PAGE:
Saturday, April 28, 2012

Interview with Fantasy Author A. S. Warwick

I would like to share an interview with fantasy author A. S. Warwick, author of the novels Tears of the Mountain and Winter Wolves.

A. S., would you tell use when did you start writing? What did you first write?

I have been writing for as long as I can remember, and probably earlier.  The first story I can remember writing was when I was 5, about a trip to visit Never Never Land.  It was during High School that I really became serious about writing, though the less said about those early, clichéd attempts the better.

Tell us about the fantasy world(s) you make up. What are they like?

I have come up with many fantasy worlds over the years, though one in particular has been the main focus.  The origins of it began over twenty years ago.  It has morphed and changed a lot since then to an almost unrecognisable state from the original.  It did start out as fairly generic fantasy, with elves and dwarves and what-not, but at some stage I decided I wanted to do something different, and they were among the first to go.  Sharael is a world that is largely deserts in the interior, with civilisation existing along the fertile margins besides the seas and oceans.  It is also a low magic world mostly of humans.  One of the major differences is that it is a more technologically advanced world than most fantasy, having reached the age of gunpowder and big ships - the Napoleonic War era of technology.  As something of a history nerd, one thing that does bother me about a lot of fantasy is the technological stasis that it seems to exist in, with nothing changing over hundreds or thousands of years.  That is part of the reason I have written short fiction across the length of Sharael's history, from the stone age and bronze age all the way to the gunpowder age.

How do you work out a magic system for your world? Do you prefer a lot of magic? Light magic? And why?

My preference is for low magic settings - if magic is too powerful then it can quickly take over and remove all challenge.  Meet an obstacle?  Wave your hand and it is overcome.  That said I wanted magic to still be flavourful and have a meaningful role in the world.  With those guidelines in place, I did a lot of brainstorming over a number of iterations until I settled onto the current one, a system of magic that is fundamental to the nature of the world.  From there, knowing what it was capable of - mostly things like healing, control of animals and influencing emotions and perceptions - I tried to work out how it would affect the world, notably in matters such as wars.  Then there is the other type of magic, rare and unusable by humans...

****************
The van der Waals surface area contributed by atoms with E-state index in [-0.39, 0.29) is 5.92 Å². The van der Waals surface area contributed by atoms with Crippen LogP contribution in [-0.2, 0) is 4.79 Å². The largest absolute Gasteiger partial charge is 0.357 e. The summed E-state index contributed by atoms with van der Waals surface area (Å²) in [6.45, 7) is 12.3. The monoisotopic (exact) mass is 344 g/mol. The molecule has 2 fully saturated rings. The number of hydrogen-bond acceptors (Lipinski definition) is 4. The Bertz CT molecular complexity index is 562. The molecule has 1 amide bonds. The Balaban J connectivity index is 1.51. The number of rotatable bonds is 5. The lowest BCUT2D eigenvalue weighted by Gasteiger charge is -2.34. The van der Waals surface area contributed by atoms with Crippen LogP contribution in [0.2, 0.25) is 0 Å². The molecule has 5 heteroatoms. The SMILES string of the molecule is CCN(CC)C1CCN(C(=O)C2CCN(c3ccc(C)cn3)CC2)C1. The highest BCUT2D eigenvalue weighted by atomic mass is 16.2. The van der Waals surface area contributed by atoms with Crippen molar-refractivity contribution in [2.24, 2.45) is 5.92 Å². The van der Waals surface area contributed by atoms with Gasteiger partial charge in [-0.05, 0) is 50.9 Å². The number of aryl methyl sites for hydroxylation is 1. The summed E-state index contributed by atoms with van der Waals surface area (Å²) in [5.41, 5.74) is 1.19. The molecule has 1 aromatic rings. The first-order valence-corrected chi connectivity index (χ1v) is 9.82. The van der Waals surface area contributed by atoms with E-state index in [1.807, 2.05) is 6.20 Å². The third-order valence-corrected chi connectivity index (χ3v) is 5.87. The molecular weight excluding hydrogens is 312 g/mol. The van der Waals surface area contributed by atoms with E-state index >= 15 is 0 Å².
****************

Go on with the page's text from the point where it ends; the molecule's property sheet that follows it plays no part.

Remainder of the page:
What is the hardest thing about making up a fantasy world? Why?

For me it is avoiding all the clichéd elements of fantasy - grumpy, Scottish speaking dwarves, pointy-eared elves, big bad evil sorcerers, farm-boy heroes fulfilling prophecies - without making it seem like I am avoiding them and also replacing it with something that is not only unique but also enjoyable by the reader.  Fantasy is only limited by our imaginations.

Tell us about your most recent main character. Would we want to share a meal with them? Why?

The one who stole the limelight initially (though who is going into the background for a bit) would be Professor Halir Ashford, and would be fun to share a meal with.  A former Hussar turned explorer, adventurer, historian and professor, he would never be short of unusual and exciting tales to recount of things he has seen or heard.  The problem would be to stop him when he gets started.

What about the villain of your most recent novel. How did you make them up? Would we be scared to meet them in a dark alley?

I try to avoid villains who are evil for the sake of being evil.  While the main characters run into opposition, those people have their own motivations that they believe are right.  In the most recent novel, Winter Wolves, the main characters are opposed to a man, Inkhumetekh, who went through a crisis of faith during a disastrous battle, further compounded by being on the side slowly loosing a war.  He simply seeks a means to reverse that, and the main characters are out to stop him.  As to meeting him in a dark alley, well, he is utterly driven, so if you got in his way you may have a problem.

What is your next project?

I've actually, like normal, got a number of projects in the air.  The first, set in Sharael, is a collection of short stories and novellas, each stand alone stories but go to tell an overall story of the progress of a war.  The second is a sword & sorcery collection of short fiction, the second such collection.  And once they are done it is time to delve into a large list of ideas and stories I've got floating around but haven't had the time to get to yet.

You can find A. S. Warwick's Tears of the Mountain and Winter Wolves on Amazon and Smashwords. Please check them out.

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